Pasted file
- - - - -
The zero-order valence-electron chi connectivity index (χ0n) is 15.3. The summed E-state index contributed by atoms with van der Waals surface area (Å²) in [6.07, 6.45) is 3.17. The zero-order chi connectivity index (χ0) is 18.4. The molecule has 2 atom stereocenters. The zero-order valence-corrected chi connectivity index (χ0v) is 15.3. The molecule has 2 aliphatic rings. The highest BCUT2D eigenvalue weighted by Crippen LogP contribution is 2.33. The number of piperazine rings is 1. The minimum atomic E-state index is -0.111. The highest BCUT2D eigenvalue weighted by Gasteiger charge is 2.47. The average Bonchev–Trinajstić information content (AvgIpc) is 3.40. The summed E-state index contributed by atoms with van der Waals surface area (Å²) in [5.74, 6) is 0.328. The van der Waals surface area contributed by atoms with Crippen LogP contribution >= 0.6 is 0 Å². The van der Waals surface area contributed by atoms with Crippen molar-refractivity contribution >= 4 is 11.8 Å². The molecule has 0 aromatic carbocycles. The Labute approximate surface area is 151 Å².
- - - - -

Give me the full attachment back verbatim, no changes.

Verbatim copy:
The zero-order valence-electron chi connectivity index (χ0n) is 15.3. The summed E-state index contributed by atoms with van der Waals surface area (Å²) in [6.07, 6.45) is 3.17. The zero-order chi connectivity index (χ0) is 18.4. The molecule has 2 atom stereocenters. The zero-order valence-corrected chi connectivity index (χ0v) is 15.3. The molecule has 2 aliphatic rings. The highest BCUT2D eigenvalue weighted by Crippen LogP contribution is 2.33. The number of piperazine rings is 1. The minimum atomic E-state index is -0.111. The highest BCUT2D eigenvalue weighted by Gasteiger charge is 2.47. The average Bonchev–Trinajstić information content (AvgIpc) is 3.40. The summed E-state index contributed by atoms with van der Waals surface area (Å²) in [5.74, 6) is 0.328. The van der Waals surface area contributed by atoms with Crippen LogP contribution >= 0.6 is 0 Å². The van der Waals surface area contributed by atoms with Crippen molar-refractivity contribution >= 4 is 11.8 Å². The molecule has 0 aromatic carbocycles. The Labute approximate surface area is 151 Å².